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Demonstrating the Theory of Ecological Speciation in Cichlids

  • Liza Gross
  • Published: December 05, 2006
  • DOI: 10.1371/journal.pbio.0040449

The geological history of Africa’s Lake Victoria, the second largest freshwater lake in the world, provided the raw materials for investigating one of the most compelling hypotheses for the origin of species: ecological speciation. After drying out three times over its 400,000-year history, the lake refilled about 15,000 years ago, and the few cichlid fish species that had retreated to fluvial habitats returned, rapidly fanning out into hundreds of new species to fill different ecological niches.

Though Lake Victoria cichlids appear millions of years younger than their counterparts in nearby Lake Malawi, both groups display an enormous range of physical and behavioral traits. This staggering diversity in such young species provides compelling evidence for adaptive radiation, which occurs when divergent selection operates on ecological traits that favor different gene variants, or alleles, in different environments. When divergent selection on an ecological trait also affects mate choice—promoting reproductive isolation of diverging populations—ecological diversity and speciation may proceed in tandem and quickly generate numerous new species.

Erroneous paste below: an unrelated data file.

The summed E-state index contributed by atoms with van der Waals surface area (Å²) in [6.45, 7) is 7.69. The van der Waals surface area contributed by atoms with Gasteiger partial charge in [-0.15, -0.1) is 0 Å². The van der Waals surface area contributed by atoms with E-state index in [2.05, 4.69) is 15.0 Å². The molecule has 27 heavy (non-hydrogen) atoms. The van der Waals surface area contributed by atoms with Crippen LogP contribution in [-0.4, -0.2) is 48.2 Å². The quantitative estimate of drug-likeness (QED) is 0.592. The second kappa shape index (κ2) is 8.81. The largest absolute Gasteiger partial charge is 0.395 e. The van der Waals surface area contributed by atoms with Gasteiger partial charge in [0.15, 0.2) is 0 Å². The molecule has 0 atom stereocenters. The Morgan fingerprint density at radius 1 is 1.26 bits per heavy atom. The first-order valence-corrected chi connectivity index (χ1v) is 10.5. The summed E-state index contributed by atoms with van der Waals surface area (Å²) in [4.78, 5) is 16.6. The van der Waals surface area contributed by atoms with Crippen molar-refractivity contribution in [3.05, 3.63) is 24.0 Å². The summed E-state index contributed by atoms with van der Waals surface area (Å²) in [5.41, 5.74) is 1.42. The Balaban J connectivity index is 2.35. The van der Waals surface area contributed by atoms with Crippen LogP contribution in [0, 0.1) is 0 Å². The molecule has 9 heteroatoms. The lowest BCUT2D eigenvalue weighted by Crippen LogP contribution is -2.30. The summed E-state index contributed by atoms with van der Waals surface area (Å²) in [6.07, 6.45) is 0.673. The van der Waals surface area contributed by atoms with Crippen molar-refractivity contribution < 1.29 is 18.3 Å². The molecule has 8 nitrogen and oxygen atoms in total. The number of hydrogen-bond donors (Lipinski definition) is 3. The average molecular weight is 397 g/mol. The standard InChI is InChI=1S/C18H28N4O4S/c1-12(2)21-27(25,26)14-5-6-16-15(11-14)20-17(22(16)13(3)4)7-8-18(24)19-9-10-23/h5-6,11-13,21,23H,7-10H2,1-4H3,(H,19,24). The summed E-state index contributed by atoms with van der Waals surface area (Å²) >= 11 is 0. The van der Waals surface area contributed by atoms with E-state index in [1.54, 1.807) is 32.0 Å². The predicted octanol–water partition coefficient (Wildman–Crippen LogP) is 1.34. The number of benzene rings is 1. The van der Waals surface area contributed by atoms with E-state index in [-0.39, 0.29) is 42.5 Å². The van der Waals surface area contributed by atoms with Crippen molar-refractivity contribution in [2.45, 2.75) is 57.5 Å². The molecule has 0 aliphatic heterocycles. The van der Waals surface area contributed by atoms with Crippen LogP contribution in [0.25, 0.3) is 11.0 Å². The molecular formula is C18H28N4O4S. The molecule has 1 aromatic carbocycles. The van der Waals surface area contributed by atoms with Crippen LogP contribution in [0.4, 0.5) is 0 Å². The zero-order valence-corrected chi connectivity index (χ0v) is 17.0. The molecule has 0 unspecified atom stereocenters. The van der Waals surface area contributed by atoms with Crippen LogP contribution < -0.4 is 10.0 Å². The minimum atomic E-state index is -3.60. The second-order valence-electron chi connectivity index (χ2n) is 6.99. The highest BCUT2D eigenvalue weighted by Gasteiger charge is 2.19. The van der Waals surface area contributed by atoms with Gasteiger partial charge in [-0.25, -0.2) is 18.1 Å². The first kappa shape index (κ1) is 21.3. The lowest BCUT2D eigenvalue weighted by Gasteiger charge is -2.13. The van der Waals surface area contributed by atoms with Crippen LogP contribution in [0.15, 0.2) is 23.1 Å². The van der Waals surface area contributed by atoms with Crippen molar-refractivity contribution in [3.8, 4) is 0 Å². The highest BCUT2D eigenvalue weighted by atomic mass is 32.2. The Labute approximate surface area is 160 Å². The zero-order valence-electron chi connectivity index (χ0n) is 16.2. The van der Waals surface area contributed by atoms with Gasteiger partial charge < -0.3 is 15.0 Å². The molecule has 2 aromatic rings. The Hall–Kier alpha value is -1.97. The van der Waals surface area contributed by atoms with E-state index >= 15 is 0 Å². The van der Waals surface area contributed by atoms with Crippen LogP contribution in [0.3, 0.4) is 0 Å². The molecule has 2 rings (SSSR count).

Despite substantial theoretical and some experimental support for such “by-product speciation,” few studies have shown that selection has “fixed” alleles (that is, driven its frequency in a population to 100%) with different effects on an adaptive trait in closely related populations. But now, Yohey Terai, Norihiro Okada, and their colleagues have bridged that gap by demonstrating divergent selection on a visual system gene that influences both ecological adaptation and mate choice in cichlids.

Photoreceptors in the retina perceive light with visual pigments that consist of a light-absorbing chromophore (either A1 or A2) that sits inside an opsin protein. The chromophore interacts with several amino acids coating the opsin to determine the pigment’s light sensitivity. In cichlids, opsins with the most variable sequences function at the opposite ends of the light spectrum: the short wavelength–sensitive opsin 1 (SWS 1) perceives ultraviolet blue, and the long wavelength–sensitive opsin (LWS) perceives red. Because LWS shows five times more variation in Lake Victoria cichlids than it does in Lake Malawi cichlids—and species’ spectral range matches male breeding coloration, a primary determinant in mate choice—the authors suspected the gene might simultaneously affect ecological adaptation and mate choice.

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The rapid evolution of African cichlid fish driven by strong divergent selection is revealed in a gene that influences both ecological adaptation and mate choice, in keeping with ecological by-product speciation.

doi:10.1371/journal.pbio.0040449.g001